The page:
A retired chief justice has issued a stinging rebuke to university students, saying they need to wake up from their lethargy and challenge the abuse of power and corruption.

Joseph Said Pullicino said that students who do not have the courage to stand up and be counted will not make good leaders and that the situation was worse if those who remained silent did so out of fear of “missing out on the gravy train”.

The former ombudsman contrasted national student-led protests during the 1956 Russian invasion of Hungary with the lack of any similar local action over the invasion of Ukraine.

He said that even the murder of a high-profile journalist had not been enough to inspire them.

Students who do not have the courage to stand up and be counted will not make good leaders in the future- Joseph Said Pullicino

Said Pullicino was writing in the Foreword to the 32nd edition of Id-Dritt, a publication of the University of Malta’s Law Student’s Society.

“Not even the assassination of a journalist [Daphne Caruana Galizia] to shut her up – an event that shocked the world – managed to wake the student body from its apparent lethargy,” he wrote.

“The situation was serious enough to provoke a strong reaction from civil society groups still in their infancy, to bring about a change of government and a strong call for radical reform to stabilise failing institutions, restore the rule of law and secure good governance…

“Little or no reaction was forthcoming from university bodies or student groups,” Said Pulllicino wrote in the publication for law students.

One of three members of the inquiry into the murder of Caruana Galizia, he described Malta as facing a crisis in good governance, failing institutions and a breakdown in the rule of law.

Things were different when he was a student

“There is a general feeling that the country has gone off course and that urgent, remedial action needs to be taken to redress the situation,” he said adding that law students ought to be on the forefront of this.

He reflected that things were different when he was a student. Back then, they were at the forefront of national protests when, in 1956, Russia invaded Hungary.

“I recall taking part in a nationwide door to door collection to set up a relief fund to support Hungarian refugees and tender relief supplies,” he wrote.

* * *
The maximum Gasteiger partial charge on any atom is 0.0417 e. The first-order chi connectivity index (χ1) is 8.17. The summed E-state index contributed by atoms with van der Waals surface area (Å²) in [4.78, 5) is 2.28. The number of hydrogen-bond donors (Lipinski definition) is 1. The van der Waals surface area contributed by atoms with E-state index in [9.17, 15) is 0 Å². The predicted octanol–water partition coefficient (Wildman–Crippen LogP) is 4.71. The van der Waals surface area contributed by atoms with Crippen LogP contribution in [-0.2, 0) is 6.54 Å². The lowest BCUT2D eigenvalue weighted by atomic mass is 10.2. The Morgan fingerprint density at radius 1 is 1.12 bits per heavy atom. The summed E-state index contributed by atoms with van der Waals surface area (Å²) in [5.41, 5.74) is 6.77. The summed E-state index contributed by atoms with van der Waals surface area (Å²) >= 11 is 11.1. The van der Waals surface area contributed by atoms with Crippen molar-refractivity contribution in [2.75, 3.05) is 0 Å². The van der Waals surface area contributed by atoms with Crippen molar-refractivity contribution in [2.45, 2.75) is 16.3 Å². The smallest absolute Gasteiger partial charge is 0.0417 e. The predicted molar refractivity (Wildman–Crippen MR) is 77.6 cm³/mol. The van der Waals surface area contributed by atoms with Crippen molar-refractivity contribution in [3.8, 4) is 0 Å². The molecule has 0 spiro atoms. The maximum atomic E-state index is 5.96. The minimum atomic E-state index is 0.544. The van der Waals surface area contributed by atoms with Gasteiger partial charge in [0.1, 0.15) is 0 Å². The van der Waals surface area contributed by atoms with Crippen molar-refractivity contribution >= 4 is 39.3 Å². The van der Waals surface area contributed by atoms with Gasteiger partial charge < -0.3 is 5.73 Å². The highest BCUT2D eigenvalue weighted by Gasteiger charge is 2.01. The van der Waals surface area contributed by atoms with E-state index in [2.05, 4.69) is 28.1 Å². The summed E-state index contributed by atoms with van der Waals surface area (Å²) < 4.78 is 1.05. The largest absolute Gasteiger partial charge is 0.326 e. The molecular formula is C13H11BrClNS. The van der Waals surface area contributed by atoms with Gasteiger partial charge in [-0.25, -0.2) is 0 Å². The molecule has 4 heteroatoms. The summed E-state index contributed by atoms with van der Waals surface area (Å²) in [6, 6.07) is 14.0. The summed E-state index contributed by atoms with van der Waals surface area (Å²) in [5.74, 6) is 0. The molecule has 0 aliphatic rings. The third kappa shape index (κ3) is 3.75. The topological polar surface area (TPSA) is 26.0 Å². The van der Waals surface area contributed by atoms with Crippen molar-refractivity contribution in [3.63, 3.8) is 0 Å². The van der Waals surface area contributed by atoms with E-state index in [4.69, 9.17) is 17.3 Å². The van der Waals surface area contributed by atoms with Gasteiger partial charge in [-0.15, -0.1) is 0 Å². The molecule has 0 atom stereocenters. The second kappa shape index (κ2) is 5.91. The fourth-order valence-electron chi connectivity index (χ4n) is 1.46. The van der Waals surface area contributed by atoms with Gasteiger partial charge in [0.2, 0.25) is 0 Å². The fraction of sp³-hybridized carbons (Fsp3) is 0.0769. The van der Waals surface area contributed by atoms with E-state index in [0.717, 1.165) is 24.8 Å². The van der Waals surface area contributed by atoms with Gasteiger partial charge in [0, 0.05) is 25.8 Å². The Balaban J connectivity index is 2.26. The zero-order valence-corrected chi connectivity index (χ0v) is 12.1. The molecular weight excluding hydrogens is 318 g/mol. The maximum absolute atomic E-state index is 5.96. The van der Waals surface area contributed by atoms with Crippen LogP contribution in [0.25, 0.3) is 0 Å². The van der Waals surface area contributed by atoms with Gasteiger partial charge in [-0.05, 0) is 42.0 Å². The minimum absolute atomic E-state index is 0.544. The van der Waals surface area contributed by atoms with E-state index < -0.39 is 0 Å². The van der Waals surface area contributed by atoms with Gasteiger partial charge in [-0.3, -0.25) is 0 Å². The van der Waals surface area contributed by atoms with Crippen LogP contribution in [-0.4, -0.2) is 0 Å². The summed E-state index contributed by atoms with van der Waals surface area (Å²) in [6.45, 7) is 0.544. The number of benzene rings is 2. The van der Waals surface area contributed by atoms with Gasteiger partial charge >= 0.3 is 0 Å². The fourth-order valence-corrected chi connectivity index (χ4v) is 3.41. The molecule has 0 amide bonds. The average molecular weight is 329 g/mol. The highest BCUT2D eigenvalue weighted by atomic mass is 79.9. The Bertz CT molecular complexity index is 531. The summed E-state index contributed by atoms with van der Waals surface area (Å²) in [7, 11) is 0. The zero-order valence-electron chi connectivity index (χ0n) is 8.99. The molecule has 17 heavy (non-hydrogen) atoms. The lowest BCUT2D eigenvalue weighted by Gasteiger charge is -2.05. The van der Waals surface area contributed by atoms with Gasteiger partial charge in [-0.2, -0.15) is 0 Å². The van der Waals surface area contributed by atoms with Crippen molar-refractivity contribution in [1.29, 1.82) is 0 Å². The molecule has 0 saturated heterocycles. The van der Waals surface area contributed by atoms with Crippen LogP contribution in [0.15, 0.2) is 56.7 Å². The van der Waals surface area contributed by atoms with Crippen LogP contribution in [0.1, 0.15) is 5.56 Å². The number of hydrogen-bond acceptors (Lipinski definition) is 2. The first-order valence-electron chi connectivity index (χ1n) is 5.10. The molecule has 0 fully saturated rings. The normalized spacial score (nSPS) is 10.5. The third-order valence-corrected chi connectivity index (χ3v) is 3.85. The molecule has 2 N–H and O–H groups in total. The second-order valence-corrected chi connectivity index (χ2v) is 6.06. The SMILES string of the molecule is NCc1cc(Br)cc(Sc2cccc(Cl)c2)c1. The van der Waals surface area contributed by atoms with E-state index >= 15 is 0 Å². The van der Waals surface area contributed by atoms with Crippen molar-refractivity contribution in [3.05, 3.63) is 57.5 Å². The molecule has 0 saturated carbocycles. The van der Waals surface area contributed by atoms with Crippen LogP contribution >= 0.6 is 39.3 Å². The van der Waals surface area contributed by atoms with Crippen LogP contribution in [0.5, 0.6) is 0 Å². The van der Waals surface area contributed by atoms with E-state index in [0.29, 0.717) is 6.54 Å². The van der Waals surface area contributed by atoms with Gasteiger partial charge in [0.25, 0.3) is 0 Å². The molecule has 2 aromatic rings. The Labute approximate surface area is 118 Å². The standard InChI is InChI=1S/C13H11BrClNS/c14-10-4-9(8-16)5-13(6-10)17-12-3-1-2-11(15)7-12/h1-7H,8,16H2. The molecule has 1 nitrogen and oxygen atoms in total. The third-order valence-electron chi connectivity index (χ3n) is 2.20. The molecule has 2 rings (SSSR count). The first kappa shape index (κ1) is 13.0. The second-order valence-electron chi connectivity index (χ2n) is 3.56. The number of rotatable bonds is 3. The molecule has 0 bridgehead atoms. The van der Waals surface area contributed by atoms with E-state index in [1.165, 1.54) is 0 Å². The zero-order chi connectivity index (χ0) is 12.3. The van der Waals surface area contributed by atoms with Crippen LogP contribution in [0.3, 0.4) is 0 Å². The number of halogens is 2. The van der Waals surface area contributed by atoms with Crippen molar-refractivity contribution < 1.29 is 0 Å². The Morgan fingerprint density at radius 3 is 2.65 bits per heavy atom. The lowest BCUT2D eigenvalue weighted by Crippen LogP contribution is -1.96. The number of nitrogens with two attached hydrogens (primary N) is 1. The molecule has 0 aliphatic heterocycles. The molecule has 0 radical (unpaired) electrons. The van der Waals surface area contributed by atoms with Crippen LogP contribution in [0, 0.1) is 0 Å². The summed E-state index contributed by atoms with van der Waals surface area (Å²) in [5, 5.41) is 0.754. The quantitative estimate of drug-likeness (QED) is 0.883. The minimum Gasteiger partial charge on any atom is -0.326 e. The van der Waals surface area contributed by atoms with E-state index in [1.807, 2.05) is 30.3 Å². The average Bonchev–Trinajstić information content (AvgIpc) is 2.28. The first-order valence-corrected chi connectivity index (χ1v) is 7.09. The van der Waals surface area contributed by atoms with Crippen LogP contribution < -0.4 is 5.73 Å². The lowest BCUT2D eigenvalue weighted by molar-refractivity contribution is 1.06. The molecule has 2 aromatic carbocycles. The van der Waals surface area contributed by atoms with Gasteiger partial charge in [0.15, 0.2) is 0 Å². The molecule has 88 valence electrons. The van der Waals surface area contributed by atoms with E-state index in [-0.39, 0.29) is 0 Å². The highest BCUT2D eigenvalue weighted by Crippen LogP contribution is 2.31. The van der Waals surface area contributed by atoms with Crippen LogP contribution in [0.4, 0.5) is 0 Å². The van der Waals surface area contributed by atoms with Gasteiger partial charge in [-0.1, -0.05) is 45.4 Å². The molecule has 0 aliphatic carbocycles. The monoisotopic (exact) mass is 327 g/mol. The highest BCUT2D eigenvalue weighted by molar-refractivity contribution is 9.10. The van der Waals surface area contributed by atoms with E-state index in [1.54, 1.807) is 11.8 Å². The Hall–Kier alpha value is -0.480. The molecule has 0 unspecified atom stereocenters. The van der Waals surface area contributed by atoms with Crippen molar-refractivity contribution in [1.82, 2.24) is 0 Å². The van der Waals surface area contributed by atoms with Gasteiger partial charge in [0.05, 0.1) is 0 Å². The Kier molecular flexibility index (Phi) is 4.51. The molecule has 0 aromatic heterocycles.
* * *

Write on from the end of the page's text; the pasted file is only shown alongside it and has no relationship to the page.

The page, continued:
“As far as I am aware, the tragic invasion of Ukraine did not produce any significant ripples of protest or initiative of note within university circles,” he added.

Another example was the reaction of students to the suspension of the constitution by the British government following the 1958 riots.

Apathy reflects disillusionment or helplessness

Today’s youth faced a challenge: the apathy that reflected a strong sense of disillusionment or a feeling of helplessness.

“If it is due to concern that it is better not to get involved in controversial issues since that could damage one’s prospects for career advancement, it reflects badly on the quality of professionals that the university is producing,” he said.

“Students who condition their lives against a backdrop of political convenience if not outright opportunism and do not have the courage to stand up and be counted for what they believe to be right and just will not make good leaders in the future.

“If, on the other hand, it is due to fear of being singled out for expressing views that are unpalatable to the powers that be, fearful of repression or vindictiveness, or of missing out on the gravy train or suffer prejudice in their future career, the situation is even worse.”

Said Pullicino went on to urge students to regain their role and influence public opinion on matters that were the subject of national debate.

These included constitutional reform, the rule of law, good governance, separation of powers, proper checks and balances to secure the right of good public administration, curbing corruption and abuse of power.

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